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Modeling of epigenome dynamics identifies transcription factors that mediate Polycomb targeting


Arnold, Phil; Schöler, Anne; Pachkov, Mikhail; Balwierz, Piotr J; Jørgensen, Helle; Stadler, Michael B; van Nimwegen, Erik; Schübeler, Dirk (2013). Modeling of epigenome dynamics identifies transcription factors that mediate Polycomb targeting. Genome Research, 23:60-73.

Abstract

Although changes in chromatin are integral to transcriptional reprogramming during cellular differentiation, it is currently unclear how chromatin modifications are targeted to specific loci. To systematically identify transcription factors (TFs) that can direct chromatin changes during cell fate decisions, we model the relationship between genome-wide dynamics of chromatin marks and the local occurrence of computationally predicted TF binding sites. By applying this computational approach to a time course of Polycomb-mediated H3K27me3 marks during neuronal differentiation of murine stem cells, we identify several motifs that likely regulate the dynamics of this chromatin mark. Among these, the sites bound by REST and by the SNAIL family of TFs are predicted to transiently recruit H3K27me3 in neuronal progenitors. We validate these predictions experimentally and show that absence of REST indeed causes loss of H3K27me3 at target promoters in trans, specifically at the neuronal progenitor state. Moreover, using targeted transgenic insertion, we show that promoter fragments containing REST or SNAIL binding sites are sufficient to recruit H3K27me3 in cis, while deletion of these sites results in loss of H3K27me3. These findings illustrate that the occurrence of TF binding sites can determine chromatin dynamics. Local determination of Polycomb activity by REST and SNAIL motifs exemplifies such TF based regulation of chromatin. Furthermore, our results show that key TFs can be identified ab initio through computational modeling of epigenome data sets using a modeling approach that we make readily accessible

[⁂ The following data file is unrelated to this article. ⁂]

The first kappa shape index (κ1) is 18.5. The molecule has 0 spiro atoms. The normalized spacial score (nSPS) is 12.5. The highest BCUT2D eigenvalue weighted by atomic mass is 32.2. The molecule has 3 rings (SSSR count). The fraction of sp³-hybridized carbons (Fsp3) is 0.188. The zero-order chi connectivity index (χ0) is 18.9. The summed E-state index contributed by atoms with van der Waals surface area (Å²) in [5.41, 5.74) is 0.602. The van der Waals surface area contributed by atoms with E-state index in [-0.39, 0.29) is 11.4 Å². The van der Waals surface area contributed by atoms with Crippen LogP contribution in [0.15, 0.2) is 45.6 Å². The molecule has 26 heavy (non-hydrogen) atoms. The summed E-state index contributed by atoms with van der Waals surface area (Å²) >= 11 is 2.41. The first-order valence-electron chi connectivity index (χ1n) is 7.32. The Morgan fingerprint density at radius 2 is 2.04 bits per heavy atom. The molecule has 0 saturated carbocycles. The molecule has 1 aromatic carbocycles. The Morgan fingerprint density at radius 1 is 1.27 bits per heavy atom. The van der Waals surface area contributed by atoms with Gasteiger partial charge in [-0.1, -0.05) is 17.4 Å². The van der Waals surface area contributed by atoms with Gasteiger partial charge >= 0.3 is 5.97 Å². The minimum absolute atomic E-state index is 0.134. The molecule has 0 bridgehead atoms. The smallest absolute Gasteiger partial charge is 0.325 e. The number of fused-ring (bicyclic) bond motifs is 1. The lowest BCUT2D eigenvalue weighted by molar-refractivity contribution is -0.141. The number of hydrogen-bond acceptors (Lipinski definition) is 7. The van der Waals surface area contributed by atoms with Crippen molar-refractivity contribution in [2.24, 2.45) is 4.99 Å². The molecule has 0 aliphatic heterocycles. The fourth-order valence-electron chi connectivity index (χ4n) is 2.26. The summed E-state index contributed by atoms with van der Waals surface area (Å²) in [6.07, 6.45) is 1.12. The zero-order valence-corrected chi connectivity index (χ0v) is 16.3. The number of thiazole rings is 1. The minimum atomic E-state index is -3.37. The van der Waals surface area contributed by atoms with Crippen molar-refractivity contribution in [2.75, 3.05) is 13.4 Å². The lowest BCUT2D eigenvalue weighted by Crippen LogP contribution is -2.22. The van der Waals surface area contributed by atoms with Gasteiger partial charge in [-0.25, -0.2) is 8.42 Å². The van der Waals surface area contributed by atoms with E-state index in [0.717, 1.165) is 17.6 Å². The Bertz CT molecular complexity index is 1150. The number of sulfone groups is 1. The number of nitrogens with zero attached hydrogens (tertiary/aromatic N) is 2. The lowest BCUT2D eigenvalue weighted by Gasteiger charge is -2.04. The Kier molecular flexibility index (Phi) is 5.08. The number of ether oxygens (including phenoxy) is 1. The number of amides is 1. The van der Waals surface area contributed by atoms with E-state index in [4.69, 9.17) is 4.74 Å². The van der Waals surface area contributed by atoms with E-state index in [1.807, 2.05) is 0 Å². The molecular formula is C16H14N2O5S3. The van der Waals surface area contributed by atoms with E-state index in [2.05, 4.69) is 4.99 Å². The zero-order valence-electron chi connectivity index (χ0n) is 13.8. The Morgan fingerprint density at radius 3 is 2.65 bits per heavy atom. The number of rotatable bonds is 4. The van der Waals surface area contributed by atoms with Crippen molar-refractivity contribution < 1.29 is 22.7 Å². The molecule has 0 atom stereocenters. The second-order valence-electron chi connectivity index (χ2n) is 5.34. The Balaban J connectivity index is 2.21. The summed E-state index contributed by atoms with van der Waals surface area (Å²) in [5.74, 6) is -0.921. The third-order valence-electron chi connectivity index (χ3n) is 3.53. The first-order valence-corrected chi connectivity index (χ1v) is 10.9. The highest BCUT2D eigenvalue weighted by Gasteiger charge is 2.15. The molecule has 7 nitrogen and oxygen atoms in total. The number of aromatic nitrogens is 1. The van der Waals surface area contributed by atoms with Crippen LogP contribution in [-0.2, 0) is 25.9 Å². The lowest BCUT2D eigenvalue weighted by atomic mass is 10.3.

Abstract

Although changes in chromatin are integral to transcriptional reprogramming during cellular differentiation, it is currently unclear how chromatin modifications are targeted to specific loci. To systematically identify transcription factors (TFs) that can direct chromatin changes during cell fate decisions, we model the relationship between genome-wide dynamics of chromatin marks and the local occurrence of computationally predicted TF binding sites. By applying this computational approach to a time course of Polycomb-mediated H3K27me3 marks during neuronal differentiation of murine stem cells, we identify several motifs that likely regulate the dynamics of this chromatin mark. Among these, the sites bound by REST and by the SNAIL family of TFs are predicted to transiently recruit H3K27me3 in neuronal progenitors. We validate these predictions experimentally and show that absence of REST indeed causes loss of H3K27me3 at target promoters in trans, specifically at the neuronal progenitor state. Moreover, using targeted transgenic insertion, we show that promoter fragments containing REST or SNAIL binding sites are sufficient to recruit H3K27me3 in cis, while deletion of these sites results in loss of H3K27me3. These findings illustrate that the occurrence of TF binding sites can determine chromatin dynamics. Local determination of Polycomb activity by REST and SNAIL motifs exemplifies such TF based regulation of chromatin. Furthermore, our results show that key TFs can be identified ab initio through computational modeling of epigenome data sets using a modeling approach that we make readily accessible

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Additional indexing

Item Type:Journal Article, refereed, original work
Communities & Collections:Special Collections > SystemsX.ch
Special Collections > SystemsX.ch > Research, Technology and Development Projects > Cell Plasticity
Dewey Decimal Classification:570 Life sciences; biology
Language:English
Date:June 2013
Deposited On:24 Jun 2013 17:34
Last Modified:05 Apr 2016 16:50
Publisher:Cold Spring Harbor Laboratory Press
ISSN:1088-9051
Free access at:Publisher DOI. An embargo period may apply.
Publisher DOI:https://doi.org/10.1101/gr.142661.112

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